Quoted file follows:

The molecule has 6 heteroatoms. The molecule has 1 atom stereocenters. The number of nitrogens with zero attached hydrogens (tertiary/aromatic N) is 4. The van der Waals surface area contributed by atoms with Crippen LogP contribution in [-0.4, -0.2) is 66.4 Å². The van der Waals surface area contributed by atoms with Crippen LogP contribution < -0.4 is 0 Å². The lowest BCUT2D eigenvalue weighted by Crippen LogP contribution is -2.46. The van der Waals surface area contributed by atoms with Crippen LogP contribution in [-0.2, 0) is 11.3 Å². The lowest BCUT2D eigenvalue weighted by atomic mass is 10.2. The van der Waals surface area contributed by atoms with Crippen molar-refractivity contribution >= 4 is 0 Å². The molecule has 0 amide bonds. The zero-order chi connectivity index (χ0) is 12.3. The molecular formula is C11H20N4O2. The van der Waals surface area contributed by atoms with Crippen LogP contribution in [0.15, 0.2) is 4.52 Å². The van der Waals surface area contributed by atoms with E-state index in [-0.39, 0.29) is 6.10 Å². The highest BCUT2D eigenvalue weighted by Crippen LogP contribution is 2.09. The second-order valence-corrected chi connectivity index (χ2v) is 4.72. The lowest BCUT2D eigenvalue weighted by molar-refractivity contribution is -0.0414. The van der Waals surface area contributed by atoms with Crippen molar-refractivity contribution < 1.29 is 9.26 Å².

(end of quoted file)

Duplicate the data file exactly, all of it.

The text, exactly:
The molecule has 6 heteroatoms. The molecule has 1 atom stereocenters. The number of nitrogens with zero attached hydrogens (tertiary/aromatic N) is 4. The van der Waals surface area contributed by atoms with Crippen LogP contribution in [-0.4, -0.2) is 66.4 Å². The van der Waals surface area contributed by atoms with Crippen LogP contribution < -0.4 is 0 Å². The lowest BCUT2D eigenvalue weighted by Crippen LogP contribution is -2.46. The van der Waals surface area contributed by atoms with Crippen LogP contribution in [-0.2, 0) is 11.3 Å². The lowest BCUT2D eigenvalue weighted by atomic mass is 10.2. The van der Waals surface area contributed by atoms with Crippen molar-refractivity contribution >= 4 is 0 Å². The molecule has 0 amide bonds. The zero-order chi connectivity index (χ0) is 12.3. The molecular formula is C11H20N4O2. The van der Waals surface area contributed by atoms with Crippen LogP contribution in [0.15, 0.2) is 4.52 Å². The van der Waals surface area contributed by atoms with E-state index in [-0.39, 0.29) is 6.10 Å². The highest BCUT2D eigenvalue weighted by Crippen LogP contribution is 2.09. The second-order valence-corrected chi connectivity index (χ2v) is 4.72. The lowest BCUT2D eigenvalue weighted by molar-refractivity contribution is -0.0414. The van der Waals surface area contributed by atoms with Crippen molar-refractivity contribution < 1.29 is 9.26 Å².